I mentioned a few weeks ago that I was starting a class at our parish on “Building Your Domestic Church”. So far, so good. We are having a reasonable turnout to each session and the feedback has been positive. We have covered (1) The Five Pillars of a Catholic Family (2) Keeping Parents Catholic, and (3) Keeping Your Home Catholic. This course is loosely based on the book by Bert Ghezzi, Keeping Your Kids Catholic. This week we will cover the topic Keeping Your Teens Catholic. In preparation for this presentation, I went to my own teens and twenty-somethings. I asked, “What did we do as a family that helps or helped you make it through your teenage years with your faith intact. The answers were as varied as my children. Interestingly, several points they noted were as much about parenting in general as they were about specifically teaching the faith.
One child pointed to the fact that we usually did not have cable television and we never had gaming consoles. We also didn’t buy a lot of the faddish gadgety toys. This is not an indictment of cable television or gaming consoles. But resisting the norms of the culture because they did not fit our lifestyle gave her a sense that the standards in our household were different than the general cultural standards. She knew we set the bar higher. That helped her to resist peer pressure and follow the principles of our family. She also knew these principles were guided by our Catholic faith so the faith was very relevant to her day-to-day life.
More than one child pointed to our commitment to going to Mass, no matter what. We went to great lengths to make it to Mass, even if we were camping or traveling. That left no doubt about the primacy of our faith.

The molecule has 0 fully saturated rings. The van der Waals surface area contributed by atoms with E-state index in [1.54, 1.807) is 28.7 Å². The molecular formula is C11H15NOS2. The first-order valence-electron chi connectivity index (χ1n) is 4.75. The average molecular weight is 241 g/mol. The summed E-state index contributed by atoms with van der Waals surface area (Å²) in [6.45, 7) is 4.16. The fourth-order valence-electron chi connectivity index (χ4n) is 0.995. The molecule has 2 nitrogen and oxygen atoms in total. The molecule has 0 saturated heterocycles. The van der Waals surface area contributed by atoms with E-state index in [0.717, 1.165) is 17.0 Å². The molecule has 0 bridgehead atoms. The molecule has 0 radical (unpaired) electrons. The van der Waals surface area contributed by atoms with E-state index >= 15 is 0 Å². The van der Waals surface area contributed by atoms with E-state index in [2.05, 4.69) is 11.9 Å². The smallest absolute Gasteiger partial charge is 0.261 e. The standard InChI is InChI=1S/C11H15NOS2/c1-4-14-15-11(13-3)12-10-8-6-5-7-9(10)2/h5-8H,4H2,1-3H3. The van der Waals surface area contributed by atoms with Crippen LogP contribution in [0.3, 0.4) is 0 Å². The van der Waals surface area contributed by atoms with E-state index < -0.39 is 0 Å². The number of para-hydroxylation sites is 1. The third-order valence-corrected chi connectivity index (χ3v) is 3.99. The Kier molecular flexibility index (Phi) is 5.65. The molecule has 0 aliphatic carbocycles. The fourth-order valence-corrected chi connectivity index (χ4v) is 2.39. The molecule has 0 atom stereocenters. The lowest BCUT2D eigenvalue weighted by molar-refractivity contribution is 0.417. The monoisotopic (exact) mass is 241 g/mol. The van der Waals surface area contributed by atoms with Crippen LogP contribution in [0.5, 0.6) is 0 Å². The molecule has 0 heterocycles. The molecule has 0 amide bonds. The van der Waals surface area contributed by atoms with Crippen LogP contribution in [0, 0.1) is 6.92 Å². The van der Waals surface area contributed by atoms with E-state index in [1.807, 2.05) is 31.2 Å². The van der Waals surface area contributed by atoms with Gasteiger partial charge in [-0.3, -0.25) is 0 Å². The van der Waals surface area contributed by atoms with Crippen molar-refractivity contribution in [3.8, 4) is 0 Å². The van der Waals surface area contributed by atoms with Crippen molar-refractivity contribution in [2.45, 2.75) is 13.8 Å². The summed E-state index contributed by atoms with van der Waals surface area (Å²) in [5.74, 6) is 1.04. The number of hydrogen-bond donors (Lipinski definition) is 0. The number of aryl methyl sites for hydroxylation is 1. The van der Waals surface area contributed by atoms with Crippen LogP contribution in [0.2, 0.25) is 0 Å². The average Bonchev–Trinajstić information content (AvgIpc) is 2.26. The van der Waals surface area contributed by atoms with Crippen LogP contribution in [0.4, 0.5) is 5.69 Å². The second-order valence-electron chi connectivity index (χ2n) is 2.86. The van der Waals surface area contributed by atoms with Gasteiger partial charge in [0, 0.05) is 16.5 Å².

When my children were not enrolled in Catholic schools they were enrolled in the parish CCD program. When they returned from class they knew they would be asked about the lesson. If my husband or I didn’t think the lesson was adequate, we would expound upon it. Similarly, the question “What feast day is it?” would send kids scrambling to the refrigerator to look at the Catholic calendar. One child told me this more academic approach to the faith gave him an appreciation of the saints as well as Church history. It appealed to his intellectual side. Of course, this approach also meant my husband and I had to keep studying to keep these quick snatches of catechesis interesting.
Finally, I heard from a twenty-something that my always asking questions like “Where are you going?”, “Who else is going?”, “What are you doing?”, let him know that he was important to me. We often joked that an important guiding principle for behavior is WWJD-What would Jesus Do, but another standard not to be ignored is WWMS—What Would Mom Say. We established clear boundaries and expected teens to respect them. We had confidence that our kids could meet these expectations so they had the self-confidence to expect this of themselves.
My husband and I are not perfect parents and my children are not perfect kids. In the grand scheme of teenage angst, however, we’ve done pretty well. What the kids didn’t mention, but what I know in my heart, is that credit for any parenting success really belongs to the Holy Spirit. I have spent a great deal of time on my knees asking the Holy Spirit to fill my children’s hearts and guide them. I have asked for the Holy Spirit to give me the words I need to teach them.
If you would like to attend any of the remaining Building Your Domestic Church sessions, you can get the information here.